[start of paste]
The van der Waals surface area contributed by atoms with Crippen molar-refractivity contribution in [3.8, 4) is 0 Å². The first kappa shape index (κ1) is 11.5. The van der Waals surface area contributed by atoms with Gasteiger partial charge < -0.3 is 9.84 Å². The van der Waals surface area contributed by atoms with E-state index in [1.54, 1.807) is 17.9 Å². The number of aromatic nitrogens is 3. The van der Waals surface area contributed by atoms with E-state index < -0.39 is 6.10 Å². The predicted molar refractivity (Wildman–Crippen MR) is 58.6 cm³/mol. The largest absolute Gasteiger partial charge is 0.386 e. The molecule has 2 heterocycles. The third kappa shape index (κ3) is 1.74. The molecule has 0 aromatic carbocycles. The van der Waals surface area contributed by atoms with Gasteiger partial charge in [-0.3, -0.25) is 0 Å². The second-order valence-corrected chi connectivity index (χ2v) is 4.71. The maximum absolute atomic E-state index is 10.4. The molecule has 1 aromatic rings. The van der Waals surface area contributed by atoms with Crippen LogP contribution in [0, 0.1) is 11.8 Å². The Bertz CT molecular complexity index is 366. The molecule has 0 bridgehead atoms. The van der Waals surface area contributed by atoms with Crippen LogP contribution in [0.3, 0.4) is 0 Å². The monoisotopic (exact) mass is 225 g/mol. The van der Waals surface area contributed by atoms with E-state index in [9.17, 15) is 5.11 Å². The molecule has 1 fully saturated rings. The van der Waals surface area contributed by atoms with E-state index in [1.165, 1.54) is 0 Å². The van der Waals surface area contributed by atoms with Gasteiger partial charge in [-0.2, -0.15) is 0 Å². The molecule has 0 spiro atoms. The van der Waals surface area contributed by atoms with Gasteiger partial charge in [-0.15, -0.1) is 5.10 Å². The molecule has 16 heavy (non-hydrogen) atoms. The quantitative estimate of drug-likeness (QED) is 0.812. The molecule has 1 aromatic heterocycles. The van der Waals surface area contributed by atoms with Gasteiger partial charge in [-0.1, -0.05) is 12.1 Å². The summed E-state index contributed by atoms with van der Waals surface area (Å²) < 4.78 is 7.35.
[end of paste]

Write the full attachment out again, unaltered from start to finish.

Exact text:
The van der Waals surface area contributed by atoms with Crippen molar-refractivity contribution in [3.8, 4) is 0 Å². The first kappa shape index (κ1) is 11.5. The van der Waals surface area contributed by atoms with Gasteiger partial charge < -0.3 is 9.84 Å². The van der Waals surface area contributed by atoms with E-state index in [1.54, 1.807) is 17.9 Å². The number of aromatic nitrogens is 3. The van der Waals surface area contributed by atoms with E-state index < -0.39 is 6.10 Å². The predicted molar refractivity (Wildman–Crippen MR) is 58.6 cm³/mol. The largest absolute Gasteiger partial charge is 0.386 e. The molecule has 2 heterocycles. The third kappa shape index (κ3) is 1.74. The molecule has 0 aromatic carbocycles. The van der Waals surface area contributed by atoms with Gasteiger partial charge in [-0.3, -0.25) is 0 Å². The second-order valence-corrected chi connectivity index (χ2v) is 4.71. The maximum absolute atomic E-state index is 10.4. The molecule has 1 aromatic rings. The van der Waals surface area contributed by atoms with Crippen LogP contribution in [0, 0.1) is 11.8 Å². The Bertz CT molecular complexity index is 366. The molecule has 0 bridgehead atoms. The van der Waals surface area contributed by atoms with Crippen LogP contribution in [0.3, 0.4) is 0 Å². The monoisotopic (exact) mass is 225 g/mol. The van der Waals surface area contributed by atoms with E-state index in [9.17, 15) is 5.11 Å². The molecule has 1 fully saturated rings. The van der Waals surface area contributed by atoms with E-state index in [1.165, 1.54) is 0 Å². The van der Waals surface area contributed by atoms with Gasteiger partial charge in [-0.2, -0.15) is 0 Å². The molecule has 0 spiro atoms. The van der Waals surface area contributed by atoms with Gasteiger partial charge in [-0.15, -0.1) is 5.10 Å². The molecule has 16 heavy (non-hydrogen) atoms. The quantitative estimate of drug-likeness (QED) is 0.812. The molecule has 1 aromatic heterocycles. The van der Waals surface area contributed by atoms with Gasteiger partial charge in [-0.1, -0.05) is 12.1 Å². The summed E-state index contributed by atoms with van der Waals surface area (Å²) < 4.78 is 7.35.